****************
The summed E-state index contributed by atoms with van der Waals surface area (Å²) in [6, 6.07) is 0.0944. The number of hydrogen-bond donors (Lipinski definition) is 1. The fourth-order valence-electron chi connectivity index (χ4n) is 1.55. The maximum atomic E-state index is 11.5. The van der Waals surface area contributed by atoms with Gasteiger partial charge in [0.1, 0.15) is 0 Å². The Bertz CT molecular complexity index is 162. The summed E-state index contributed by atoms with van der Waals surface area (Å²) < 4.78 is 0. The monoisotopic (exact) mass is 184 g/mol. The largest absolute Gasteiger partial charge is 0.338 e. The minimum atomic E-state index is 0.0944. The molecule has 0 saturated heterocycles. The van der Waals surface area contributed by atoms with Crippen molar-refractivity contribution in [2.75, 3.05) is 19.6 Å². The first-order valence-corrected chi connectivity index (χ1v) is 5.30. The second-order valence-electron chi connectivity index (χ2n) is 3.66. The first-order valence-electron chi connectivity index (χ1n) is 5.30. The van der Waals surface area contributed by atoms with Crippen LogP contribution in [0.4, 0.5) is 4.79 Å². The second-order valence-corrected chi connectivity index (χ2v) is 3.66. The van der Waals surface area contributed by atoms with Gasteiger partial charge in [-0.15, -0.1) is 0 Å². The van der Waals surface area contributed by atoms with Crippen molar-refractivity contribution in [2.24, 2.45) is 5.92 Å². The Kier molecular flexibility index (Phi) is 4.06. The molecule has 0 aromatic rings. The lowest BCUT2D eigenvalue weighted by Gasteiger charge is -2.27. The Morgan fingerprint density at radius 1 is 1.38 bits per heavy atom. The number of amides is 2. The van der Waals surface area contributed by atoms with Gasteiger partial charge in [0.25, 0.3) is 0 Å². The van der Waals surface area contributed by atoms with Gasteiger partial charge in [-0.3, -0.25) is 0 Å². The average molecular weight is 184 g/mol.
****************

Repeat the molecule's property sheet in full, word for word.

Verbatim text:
The summed E-state index contributed by atoms with van der Waals surface area (Å²) in [6, 6.07) is 0.0944. The number of hydrogen-bond donors (Lipinski definition) is 1. The fourth-order valence-electron chi connectivity index (χ4n) is 1.55. The maximum atomic E-state index is 11.5. The van der Waals surface area contributed by atoms with Gasteiger partial charge in [0.1, 0.15) is 0 Å². The Bertz CT molecular complexity index is 162. The summed E-state index contributed by atoms with van der Waals surface area (Å²) < 4.78 is 0. The monoisotopic (exact) mass is 184 g/mol. The largest absolute Gasteiger partial charge is 0.338 e. The minimum atomic E-state index is 0.0944. The molecule has 0 saturated heterocycles. The van der Waals surface area contributed by atoms with Crippen molar-refractivity contribution in [2.75, 3.05) is 19.6 Å². The first-order valence-corrected chi connectivity index (χ1v) is 5.30. The second-order valence-electron chi connectivity index (χ2n) is 3.66. The first-order valence-electron chi connectivity index (χ1n) is 5.30. The van der Waals surface area contributed by atoms with Crippen LogP contribution in [0.4, 0.5) is 4.79 Å². The second-order valence-corrected chi connectivity index (χ2v) is 3.66. The van der Waals surface area contributed by atoms with Gasteiger partial charge in [-0.15, -0.1) is 0 Å². The van der Waals surface area contributed by atoms with Crippen molar-refractivity contribution in [2.24, 2.45) is 5.92 Å². The Kier molecular flexibility index (Phi) is 4.06. The molecule has 0 aromatic rings. The lowest BCUT2D eigenvalue weighted by Gasteiger charge is -2.27. The Morgan fingerprint density at radius 1 is 1.38 bits per heavy atom. The number of amides is 2. The van der Waals surface area contributed by atoms with Gasteiger partial charge in [0.25, 0.3) is 0 Å². The van der Waals surface area contributed by atoms with Gasteiger partial charge in [-0.3, -0.25) is 0 Å². The average molecular weight is 184 g/mol.